With the analogue switch-off approaching, it's surprising how few DVD recorders have digital TV tuners. While most of the bigger brands are slowly incorporating Freeview into their decks, the budget end is still saturated with machines containing legacy analogue tuners. Yamada, though, is bucking the trend with its DTR-1000HX - a bargain digital HDD/DVD recorder with a few surprises tacked on to boot.
Unsurprisingly, considering its price point, it' no looker. Fiddly buttons, custom-designed legends (implying a lack of licences) and a front panel that looks as if it's been lifted from an alarm clock from the 1980s are only part of its aesthetic troubles.
On the plus side, it is - unlike previous Yamadas - remarkably thin, so you could always hide it underneath some better- looking kit.
More commendable is its connectivity. A front flap hides a range of inputs containing composite video, analogue stereo, FireWire (for DV camcorders) and, usefully, a USB port to play content from compatible solid-state media. The rear is even more impressive, proffering a cornucopia of interesting socketry: further video inputs come in Scart (albeit non-RGB), composite and S-video flavours, while the same are offered for output purposes, alongside prog scan-enabled component jacks. Analogue stereo inputs are present, while audio feeds are catered for with outs for coaxial and optical digital, plus a set of 5.1 jacks that can also be used for stereo.
Two sets of antenna throughputs are supplied, as there are two tuners; one analogue and one digital. However, if you intend to loop your aerial through the system and into a separate STB or TV, remember that loop-through works when the machine is on, but not in standby mode. This is also true with audio. Looping video through the Scart sockets works well, but if you connect audio to a receiver in digital, 5.1 or stereo fashion you have to turn on the 1000HX if you want hassle-free sound from that set-up box through your audio system.
But for every sweetener Yamada gives you, it follows up with a punch in the AV kidneys. Take the hard drive. It has a whopping 160GB of space (with 80GB, 250GB and 320GB versions also available) that is capable of storing up to 204 hours of footage in its lowest bitrate (34 hours in near perfect mode). However, the user interface is an ugly, confused mess resembling early computer operating systems. Rather than the simple browser screens found on previous models, the company has opted for a list structure that is functional at best.
Another sugar-coated pill concerns the digital tuner. On the plus side, it keeps stable pictures even if the signal quality dips below 60 per cent. But it's undermined by a shocking EPG, no interactivity and, bafflingly, an automatic scan function that places channels in the order it finds them, unsorted.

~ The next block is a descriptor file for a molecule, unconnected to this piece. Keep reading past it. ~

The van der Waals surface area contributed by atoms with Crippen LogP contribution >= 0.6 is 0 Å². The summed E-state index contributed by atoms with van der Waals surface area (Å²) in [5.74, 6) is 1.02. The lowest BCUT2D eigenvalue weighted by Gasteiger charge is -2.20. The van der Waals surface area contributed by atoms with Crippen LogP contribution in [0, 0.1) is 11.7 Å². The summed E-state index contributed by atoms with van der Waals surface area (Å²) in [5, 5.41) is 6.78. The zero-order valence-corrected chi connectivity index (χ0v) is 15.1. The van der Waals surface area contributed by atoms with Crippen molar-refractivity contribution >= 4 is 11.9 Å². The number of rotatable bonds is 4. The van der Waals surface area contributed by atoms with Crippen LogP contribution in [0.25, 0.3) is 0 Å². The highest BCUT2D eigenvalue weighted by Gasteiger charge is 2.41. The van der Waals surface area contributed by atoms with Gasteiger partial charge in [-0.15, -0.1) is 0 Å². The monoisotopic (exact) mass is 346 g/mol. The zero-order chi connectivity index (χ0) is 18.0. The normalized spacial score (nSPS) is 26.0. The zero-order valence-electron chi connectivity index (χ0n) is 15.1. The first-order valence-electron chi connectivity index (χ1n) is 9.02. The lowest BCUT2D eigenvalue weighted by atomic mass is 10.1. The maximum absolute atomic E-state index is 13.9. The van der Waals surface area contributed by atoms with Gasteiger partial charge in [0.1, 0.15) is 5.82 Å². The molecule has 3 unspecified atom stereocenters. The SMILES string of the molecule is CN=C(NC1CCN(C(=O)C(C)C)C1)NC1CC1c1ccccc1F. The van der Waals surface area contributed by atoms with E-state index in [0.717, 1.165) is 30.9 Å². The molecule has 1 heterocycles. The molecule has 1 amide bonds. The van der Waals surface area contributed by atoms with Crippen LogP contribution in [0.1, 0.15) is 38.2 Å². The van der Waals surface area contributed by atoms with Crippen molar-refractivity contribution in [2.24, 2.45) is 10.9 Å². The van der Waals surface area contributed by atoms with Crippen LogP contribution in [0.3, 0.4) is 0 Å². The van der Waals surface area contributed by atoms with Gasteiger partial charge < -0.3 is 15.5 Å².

The EPG quibbles are the most serious. It's only accessible through the setup menu, and only shows you the 'now and next' for each channel. Also, you can't set a recording from the guide - it may as well not exist. Recordings, for digital, analogue or an external source, can only be set in advance through a conventional-style timer screen - there's not even VideoPlus. It implies that the digital tuner has been chucked in without the software really being able to support it.
The 1000HX can work as an MP3 and WMA jukebox. Music files transferred onto the hard drive can be played through a list structure (which is even uglier than the recordings menu). But that's not all; video files can be stored and played too. MPEG4 files, such as DivX and Xvid, can be streamed from the drive (or played from disc). It essentially turns the Yamada into a wannabe media player.
Dubbing from HDD to DVD benefits from a 'fit-to-disk' feature which performs real- time bitrate conversion on footage that may otherwise be too large to store on a single-layer disc. And high-speed dubbing lets you move files rapidly and without loss to DVD R or DVD RW media. Editing too is surprisingly thorough: recordings can be split, renamed, joined together, and a 'segment' feature lets you mark sections to be ignored when viewing or dubbing. Unfortunately, none of these are particularly user-friendly, but if you're au fait with technology, you shouldn't struggle too much.
Picture quality bears many of the same dichotomies as the rest of the machine. Recordings are impressive, and any of the top three bitrate settings copy very well, with only the latter SP mode suffering from artefacting during detailed scenes.
However, the broadcast Freeview pictures display a slight shimmering around edges that, while unnoticeable on a screen under 32in, is more obvious on larger TVs. One reason is that, on inspecting the deck's interior, the tuner was found to be connected to the recorder via a composite connection. Converting digital pictures to analogue and back again is bonkers and always going to create problems. But as the poorly translated manual describes the HQ recording quality as 'best resolution, a boss-eyed recordable DVD disk can record 1-hour programs', that's no surprise.
Sound is fine, if unspectacular, and the inclusion of 5.1 outputs is fairly superfluous as it sounds much better through the digital audio outputs. It also holds its own with recorded audio and plays MP3s and WMAs with little or no further quality loss.
There's a geeky charm to the 1000HX, despite its problems. As a family DVD recorder, the lack of EPG functionality and poor user interface will dissuade anybody who wants an easy life. But functions such as the multimedia jukebox may pique the interest of the techies among us.